This is the last novel featuring Kurt Wallander as the main character. Mankell has written another book but with Linda Wallander as the lead character. In this last novel, we follow Wallander has he battles a group determined to bring new order to the world through chaos. Homicidal teenagers, back stabbing coworker, all the while battling his own loneliness and despair. Again a very tight plot where the moods and emotional health of the character are what makes you read along.
Barbara Backus
Jun 14, 2015 Barbara Backus rated it really liked it
Henning Mankell joins my list of the Scandinavian writers I enjoy who know how to create well developed and interesting plots with excellent characterizations. His fine writing makes this book a must-read for anyone who loves a good mystery. I had not read any previous Detective Kurt Wallender mysteries but it didn't seem to matter.

And, while trying not to sound too prudish, I have to admit that I enjoyed the complete absence of any profanity. Not one word. How unusual.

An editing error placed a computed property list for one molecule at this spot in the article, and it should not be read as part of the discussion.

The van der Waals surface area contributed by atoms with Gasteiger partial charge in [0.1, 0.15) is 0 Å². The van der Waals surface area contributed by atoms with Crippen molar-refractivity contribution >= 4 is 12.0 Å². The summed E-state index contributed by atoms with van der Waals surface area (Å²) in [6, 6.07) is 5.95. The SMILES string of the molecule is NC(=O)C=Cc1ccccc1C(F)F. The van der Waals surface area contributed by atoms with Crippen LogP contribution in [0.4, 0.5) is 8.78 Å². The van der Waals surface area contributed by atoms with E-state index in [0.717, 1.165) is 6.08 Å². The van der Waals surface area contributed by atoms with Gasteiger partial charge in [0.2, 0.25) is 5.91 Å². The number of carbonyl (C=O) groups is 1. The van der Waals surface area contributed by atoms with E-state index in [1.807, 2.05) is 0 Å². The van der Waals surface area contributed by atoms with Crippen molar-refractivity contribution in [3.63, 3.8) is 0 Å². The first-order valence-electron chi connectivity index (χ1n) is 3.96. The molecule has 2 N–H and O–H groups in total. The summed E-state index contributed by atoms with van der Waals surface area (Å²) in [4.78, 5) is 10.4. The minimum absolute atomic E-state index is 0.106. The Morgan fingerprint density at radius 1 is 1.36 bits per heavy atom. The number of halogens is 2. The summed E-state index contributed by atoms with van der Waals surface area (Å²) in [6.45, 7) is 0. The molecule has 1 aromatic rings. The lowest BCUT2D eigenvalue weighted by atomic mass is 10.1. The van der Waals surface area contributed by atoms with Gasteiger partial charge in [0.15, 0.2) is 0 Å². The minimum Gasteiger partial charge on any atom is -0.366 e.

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Henning Mankell was an internationally known Swedish crime writer, children's author and playwright. He was best known for his literary character Kurt Wallander.

Mankell split his time between Sweden and Mozambique. He was married to Eva Bergman, Swedish director and daughter of Ingmar Bergman.
More about Henning Mankell...

Other Books in the Series

Kurt Wallander (10 books)
  • Faceless Killers (Kurt Wallander, #1)
  • The Dogs of Riga (Kurt Wallander, #2)
  • The White Lioness (Kurt Wallander, #3)
  • The Man Who Smiled (Kurt Wallander, #4)
  • Sidetracked (Kurt Wallander, #5)
  • The Fifth Woman (Kurt Wallander, #6)
  • One Step Behind
  • The Pyramid: And Four Other Kurt Wallander Mysteries (Kurt Wallander, #9)
  • The Troubled Man (Kurt Wallander, #10)